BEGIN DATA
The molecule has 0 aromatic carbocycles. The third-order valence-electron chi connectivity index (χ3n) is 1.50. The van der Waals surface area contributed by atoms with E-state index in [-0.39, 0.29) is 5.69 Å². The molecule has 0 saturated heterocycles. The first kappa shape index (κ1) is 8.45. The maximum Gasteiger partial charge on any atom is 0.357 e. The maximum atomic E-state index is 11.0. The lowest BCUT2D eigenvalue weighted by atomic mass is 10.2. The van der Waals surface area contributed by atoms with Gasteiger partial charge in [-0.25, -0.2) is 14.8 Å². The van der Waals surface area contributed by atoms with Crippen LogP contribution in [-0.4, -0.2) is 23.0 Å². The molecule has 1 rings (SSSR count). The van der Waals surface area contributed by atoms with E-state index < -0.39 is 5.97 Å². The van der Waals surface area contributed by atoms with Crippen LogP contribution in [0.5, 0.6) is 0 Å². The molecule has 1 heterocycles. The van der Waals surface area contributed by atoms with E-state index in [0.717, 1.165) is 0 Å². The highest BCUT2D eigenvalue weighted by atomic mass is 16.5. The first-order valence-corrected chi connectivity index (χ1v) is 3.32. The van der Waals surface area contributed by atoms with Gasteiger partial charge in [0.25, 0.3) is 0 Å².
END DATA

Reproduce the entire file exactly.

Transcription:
The molecule has 0 aromatic carbocycles. The third-order valence-electron chi connectivity index (χ3n) is 1.50. The van der Waals surface area contributed by atoms with E-state index in [-0.39, 0.29) is 5.69 Å². The molecule has 0 saturated heterocycles. The first kappa shape index (κ1) is 8.45. The maximum Gasteiger partial charge on any atom is 0.357 e. The maximum atomic E-state index is 11.0. The lowest BCUT2D eigenvalue weighted by atomic mass is 10.2. The van der Waals surface area contributed by atoms with Gasteiger partial charge in [-0.25, -0.2) is 14.8 Å². The van der Waals surface area contributed by atoms with Crippen LogP contribution in [-0.4, -0.2) is 23.0 Å². The molecule has 1 rings (SSSR count). The van der Waals surface area contributed by atoms with E-state index < -0.39 is 5.97 Å². The van der Waals surface area contributed by atoms with Crippen LogP contribution in [0.5, 0.6) is 0 Å². The molecule has 1 heterocycles. The van der Waals surface area contributed by atoms with E-state index in [0.717, 1.165) is 0 Å². The highest BCUT2D eigenvalue weighted by atomic mass is 16.5. The first-order valence-corrected chi connectivity index (χ1v) is 3.32. The van der Waals surface area contributed by atoms with Gasteiger partial charge in [0.25, 0.3) is 0 Å².